ST. LOUIS – Simone Biles vs. Herself remains a work in progress. The gymnastics superstar against the world?
Next stop: Tokyo. And one more shot at the story. And gold. Maybe a lot.
The reigning world and Olympic champion will headline the USA women’s gymnastics team in Japan next month, earning one of the automatic berths with another easy win at the Olympic trials on Sunday night.
Well, maybe not so easy.
The 24-year-old found herself in tears at one point during an unusually shaky – by her impeccable standards – performance. His bars were uneven. She fell off the beam. Going out of bounds during a floor exercise. While her two-day total of 118.098 was more than two points ahead of Olympic teammate Sunisa Lee, Lee actually posted a higher overall score than Biles in the final.
“I kind of got into my head today and started doubting myself,” Biles said. “And you could see it in gymnastics. But go home, work harder. This is just the beginning of the journey.”
Or maybe the beginning of the end. Biles doesn’t know what awaits him after the Tokyo Games. She focused too much on trying to become the first woman in more than half a century to become an Olympic champion again. The lure of history and respect for her immense talent is why she returned after a short hiatus following her dominating performance of five medals in Rio de Janeiro in 2016. That’s why she stayed on after the COVID-19 pandemic led officials to postpone the opening ceremonies. in Tokyo for a year.
Biles is heading to Japan as the face of his sport, the American delegation and perhaps even the entire Olympic movement. She’s become more than just a gymnastics star since her crowning glory in Rio in 2016. Her consistent excellence – her last second-place finish in a competition came more than nine years ago – combined with her charisma and routines that push the possibilities. pushed her along with Michael Phelps and Usain Bolt, athletes whose dominance on the world stage has made them Olympic icons.
Sport stops to watch when she does her thing. The pressure she feels – both internal and external – is real. And it bubbled up as she gave a somewhat exhausted tribute to the judges after her floor routine, grateful for the standing ovation that accompanied it but also just plain relieved that the big show was finally here.
“Yeah, very relieved that the Olympic trials are over,” she said. “We still have a lot of work to do once there.”
Lee, Jordan Chiles and Grace McCallum will join Biles on the four-woman Olympic team. MyKayla Skinner, replacement in 2016, obtained the position of specialist “plus-1”. Jade Carey has earned a named spot on the World Cup circuit, which means she will compete as an individual.
Kayla DiCello, Kara Eaker, Leanne Wong and Emma Malabuyo will serve as alternates.
The selection committee opted to take the top four at trials, even though national team coordinator Tom Forster said a team with Skinner instead of McCallum could potentially get a slightly higher score due to the Skinner’s world-class jump.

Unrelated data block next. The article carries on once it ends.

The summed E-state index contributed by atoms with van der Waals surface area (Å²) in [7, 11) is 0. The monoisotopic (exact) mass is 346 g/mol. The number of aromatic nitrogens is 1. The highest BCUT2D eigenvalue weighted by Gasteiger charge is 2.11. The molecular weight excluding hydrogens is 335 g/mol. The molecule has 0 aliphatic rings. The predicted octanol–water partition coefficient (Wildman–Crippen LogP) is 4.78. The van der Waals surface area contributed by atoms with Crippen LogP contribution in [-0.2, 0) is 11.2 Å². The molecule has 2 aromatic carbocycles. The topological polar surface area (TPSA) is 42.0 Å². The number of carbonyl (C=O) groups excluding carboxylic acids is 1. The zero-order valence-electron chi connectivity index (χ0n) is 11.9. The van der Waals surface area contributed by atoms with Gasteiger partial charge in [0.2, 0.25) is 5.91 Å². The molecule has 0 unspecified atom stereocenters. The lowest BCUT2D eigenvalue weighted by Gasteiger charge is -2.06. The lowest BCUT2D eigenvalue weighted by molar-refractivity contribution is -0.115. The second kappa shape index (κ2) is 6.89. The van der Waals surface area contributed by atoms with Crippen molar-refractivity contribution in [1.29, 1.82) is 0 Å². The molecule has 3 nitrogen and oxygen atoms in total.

However, fractions of a point probably won’t tell the difference between gold and silver. If the Americans are anywhere near the top of their game, they should win their third consecutive Olympic crown by a substantial margin. This was enough for the committee to take the ranking order at the top.
“We are so lucky that our athletes are so strong that I don’t think it will come down to tenths of a point in Tokyo,” Forster said. “It doesn’t seem to be…so as a committee, we just didn’t think it was worth changing the integrity of the process just for a few tenths.”
Lee, who will be the first Hmong American to compete in the Olympics, is on the rise. Hampered by an ankle injury that slowed her down in the spring and left her limping at times during nationals earlier this month, Lee might be the best gymnast on the planet if not called Biles.
The 18-year-old from Minnesota is a marvel on the uneven bars, one of the few gymnasts on the planet who can outplay Biles in an event. His series of intricate connections – all done with a fluidity and grace that makes it seem effortless – are some of the toughest in the sport.
“I just told myself to take a deep breath and do what I normally do, because this is a time when I just had to [let] my gymnastics is doing its job,” Lee said.
Chiles admitted she probably wouldn’t go to Tokyo without the pandemic. She moved to Houston to train with Biles two years ago, but was still finding herself as an athlete. She has become one of the most electric and reliable gymnasts in a country that has the largest pool of talent in the world. Chiles completed all 24 competition routines in 2021, and she put her face in her hands after her floor exercise to drink in fulfillment of a dream she feared would never come true.
“It was a very emotional moment for me because I’ve been through so much with everything that’s happened,” Chiles said. “I’m just very excited.”
With reason. The Americans have dominated every major international competition since winning gold in London in 2012. The streak hasn’t stopped even after the retirement of former national team coordinator Martha Karolyi and the fallout of the conviction of former national team doctor Larry Nassar.
Nassar’s cloud lingers as lawsuits between survivors and the organization remain in mediation.
When Biles – who is a Nassar survivor herself – is down, however, the narrative changes. And she knows it. His presence is one of the beacons of the whole movement. She’s ready to put on one last show.
“I think I’ll try to live in the moment a bit because 2016 was so blurry,” she said. “Once we got there, it all happened so fast. … This time we can relax a bit. And kind of enjoy the practice and enjoy the process.”
It’s almost over.